China says respiratory disease surge driven by range of pathogens, calls to ‘minimise personnel movement and visits’

Various pathogens are responsible for a surge in acute respiratory illnesses among children, Chinese health authorities said on Sunday as paediatric departments across the country grappled with the caseload.

National Health Commission spokesman Mi Feng said the growth in cases was being driven by the influenza virus as well as rhinoviruses, mycoplasma pneumoniae, respiratory syncytial virus (RSV), and adenovirus.

He urged medical facilities to provide timely and up-to-date information about demand for paediatric and fever outpatient services, and for schools to take adequate preventive measures.

“Efforts should be made to implement effective epidemic prevention and control measures in key locations with dense populations, such as schools, childcare institutions and nursing homes,” Mi said.

“This includes minimising personnel movement and visits.”

Hospitals have also been told to improve their ability to grade patients according to the severity of infection, for better identification of the seriously ill.

Different age groups were being affected by different pathogens, an official from the Chinese Centre for Disease Control and Prevention said.

Wang Huaqing, the CDC’s chief immunisation planning expert, said mycoplasma pneumoniae infections were mostly seen among the five – 14 age group, whereas the rest were mostly sickened by the different types of viruses.

Schools are among crowded places that have been urged to take precautionary measures. Photo: EPA-EFE
The commission did not say how many children were affected but Beijing told the WHO on Thursday that outpatient and hospital admissions of children with mycoplasma pneumoniae started to rise as early as May.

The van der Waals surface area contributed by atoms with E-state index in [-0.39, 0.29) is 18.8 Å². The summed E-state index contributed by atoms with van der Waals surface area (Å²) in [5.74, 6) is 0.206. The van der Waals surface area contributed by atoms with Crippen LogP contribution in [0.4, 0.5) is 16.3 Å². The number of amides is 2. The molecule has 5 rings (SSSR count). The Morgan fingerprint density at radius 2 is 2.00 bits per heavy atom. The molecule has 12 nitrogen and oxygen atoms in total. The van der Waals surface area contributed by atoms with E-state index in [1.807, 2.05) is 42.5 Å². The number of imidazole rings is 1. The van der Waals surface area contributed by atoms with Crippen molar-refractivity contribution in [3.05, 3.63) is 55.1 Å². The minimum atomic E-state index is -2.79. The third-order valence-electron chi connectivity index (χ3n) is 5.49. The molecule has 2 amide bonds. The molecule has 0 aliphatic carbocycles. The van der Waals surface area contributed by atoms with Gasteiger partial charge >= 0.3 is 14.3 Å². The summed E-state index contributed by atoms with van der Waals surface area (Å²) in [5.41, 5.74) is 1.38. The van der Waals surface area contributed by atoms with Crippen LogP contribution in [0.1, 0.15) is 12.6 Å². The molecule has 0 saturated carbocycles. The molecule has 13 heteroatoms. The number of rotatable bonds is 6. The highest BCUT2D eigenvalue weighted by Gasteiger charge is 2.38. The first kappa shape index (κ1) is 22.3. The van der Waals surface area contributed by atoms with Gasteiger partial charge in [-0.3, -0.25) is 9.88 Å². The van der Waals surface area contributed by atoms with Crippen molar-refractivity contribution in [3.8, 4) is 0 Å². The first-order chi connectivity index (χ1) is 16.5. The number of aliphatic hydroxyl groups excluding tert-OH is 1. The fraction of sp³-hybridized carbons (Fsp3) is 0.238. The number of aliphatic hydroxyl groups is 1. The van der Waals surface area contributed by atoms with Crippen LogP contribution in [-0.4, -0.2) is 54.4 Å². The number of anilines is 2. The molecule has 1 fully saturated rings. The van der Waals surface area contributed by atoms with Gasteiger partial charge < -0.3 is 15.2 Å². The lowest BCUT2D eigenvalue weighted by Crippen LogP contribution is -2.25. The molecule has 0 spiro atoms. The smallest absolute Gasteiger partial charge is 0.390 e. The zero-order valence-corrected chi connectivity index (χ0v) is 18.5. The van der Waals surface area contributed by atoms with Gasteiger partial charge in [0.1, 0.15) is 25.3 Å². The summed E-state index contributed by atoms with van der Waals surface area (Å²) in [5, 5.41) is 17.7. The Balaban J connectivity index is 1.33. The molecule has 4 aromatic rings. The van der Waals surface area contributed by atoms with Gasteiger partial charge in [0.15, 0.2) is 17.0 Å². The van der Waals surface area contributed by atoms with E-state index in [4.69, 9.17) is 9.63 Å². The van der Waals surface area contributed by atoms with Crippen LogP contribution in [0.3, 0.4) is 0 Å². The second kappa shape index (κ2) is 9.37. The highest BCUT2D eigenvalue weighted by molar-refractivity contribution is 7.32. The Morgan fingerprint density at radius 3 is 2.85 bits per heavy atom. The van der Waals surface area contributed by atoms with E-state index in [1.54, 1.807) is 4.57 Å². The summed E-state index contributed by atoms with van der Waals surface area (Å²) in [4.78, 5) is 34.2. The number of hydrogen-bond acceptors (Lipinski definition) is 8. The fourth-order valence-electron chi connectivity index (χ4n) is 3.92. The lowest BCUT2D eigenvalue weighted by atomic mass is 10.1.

Respiratory diseases caused by other pathogens, including RSV, adenovirus and influenza virus, began to jump in October.

Though Covid-19 is among the circulating pathogens, it has not been named as a top cause for the surge.

In Beijing, influenza has been the leading reported disease across all ages for five consecutive weeks, according to the city’s health commission

Mainland media reported long queues at both outpatient or inpatient paediatric clinics across the country, with many hospitals expanding their services to cope with the numbers.

Tianjin Children’s Hospital has been operating around the clock, dealing with more than 13,000 paediatric patients daily in the outpatient and emergency departments, a record high, according to Tianjin Television and Radio Station.

A maternal and child health hospital in the northern province of Hebei had merged the gynaecology and obstetrics wards to make more room for sick children, it said on its official WeChat account.

The Civil Aviation General Hospital in Beijing also said last week that its paediatric outpatient clinic was handling 550-650 visits each day, an increase of 30 to 50 per cent compared with the same period last year.


WHO presses China for details amid outbreak of respiratory illness among children

WHO presses China for details amid outbreak of respiratory illness among children

The surge prompted the WHO to ask China last week to provide more information about the spike in respiratory diseases among children in its northern regions.

Mycoplasma pneumonia infections usually cause mild respiratory symptoms but experts and officials said this year’s outbreak was particularly serious because of the bacteria’s resistance to macrolide antibiotics.

Concern about the surge has prompted a number of cities and provinces to publish lists of places parents can get treatment for their children.

Health commissions in several regions, such as Shandong province, Guangdong province, and Hohhot in Inner Mongolia, have compiled lists of medical institutions offering paediatric diagnostic and treatment services.

These lists include information such as the maximum patient capacity and number of paediatric inpatient beds.

Families can choose medical institutions based on their location and medical needs.

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